wrote about "Old New York" at the end of Sante's period. Two books could be made of the border between his version and hers. One could be on the power relations between the people they described - nothing is made in Low Life; death rates are terrific; all the money, and most of the people, have to come from some marginally more stable world.¹ Another could be on the difference and similarities of their nostalgia. Sante's was both for the abandoned cheap Lower East Side he lived in in the 1970s, and the shreds of neighborhood and myth it had; and those myths were half post-WWI radio and movie plays made of scraps of memory of the late Bowery and gangland and immigrant days; and their loyalties and turfs dated back to Civil War stresses.
Petty error of fact: he gets the intent and itinerary of's visit to the States wrong. He cites the 1949 edition of her Domestic Manners of the Americans; maybe she obfuscated it herself. More oddly, he writes that "...about the rest of America she is remarkably unsnobbish, and her book was something of an advertisement for the young country." That isn't what the Tories in England thought; it isn't what she meant; and I don't think it was the received view in Cincinnati in Trollope's day. More on that later.² Sante, drenched in accounts of bloodshed and immiseration, might not have taken her descriptions of the unmannered provicials as she meant them.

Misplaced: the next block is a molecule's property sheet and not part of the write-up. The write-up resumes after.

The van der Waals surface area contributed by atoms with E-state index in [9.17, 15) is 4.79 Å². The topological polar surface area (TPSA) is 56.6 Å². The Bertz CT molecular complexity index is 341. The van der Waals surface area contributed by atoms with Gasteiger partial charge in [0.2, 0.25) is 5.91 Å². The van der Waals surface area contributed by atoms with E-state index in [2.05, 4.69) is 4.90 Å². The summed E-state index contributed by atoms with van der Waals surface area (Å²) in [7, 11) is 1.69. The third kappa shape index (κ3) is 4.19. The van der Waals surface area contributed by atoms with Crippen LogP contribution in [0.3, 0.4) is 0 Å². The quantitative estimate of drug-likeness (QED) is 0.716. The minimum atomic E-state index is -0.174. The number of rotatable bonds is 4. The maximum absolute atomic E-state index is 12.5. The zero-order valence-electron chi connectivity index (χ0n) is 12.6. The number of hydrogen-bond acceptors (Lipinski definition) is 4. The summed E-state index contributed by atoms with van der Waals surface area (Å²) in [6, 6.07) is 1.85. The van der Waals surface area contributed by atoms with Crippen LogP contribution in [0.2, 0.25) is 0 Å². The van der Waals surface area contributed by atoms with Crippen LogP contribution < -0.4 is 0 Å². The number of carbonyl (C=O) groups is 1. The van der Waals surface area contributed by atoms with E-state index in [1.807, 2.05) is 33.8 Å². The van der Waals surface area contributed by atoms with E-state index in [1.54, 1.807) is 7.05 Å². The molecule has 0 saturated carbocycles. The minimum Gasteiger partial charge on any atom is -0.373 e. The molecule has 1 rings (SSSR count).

¹ See Fat of the Land, , for how the working poor lived in and on garbage.
² A biography of Fanny Trollope says "...wax figures of Mrs Trollope appeared in the form of a goblin; she was portrayed as an ugly harridan talking to a black devil... and satirized... One American reviewer commented on the 'curious coincidence of her name' (p. 174; Fanny Trollope, .)
ISBN: 0-679-73876-2So wrote clew in Cities. , History (19th c.). | TrackBack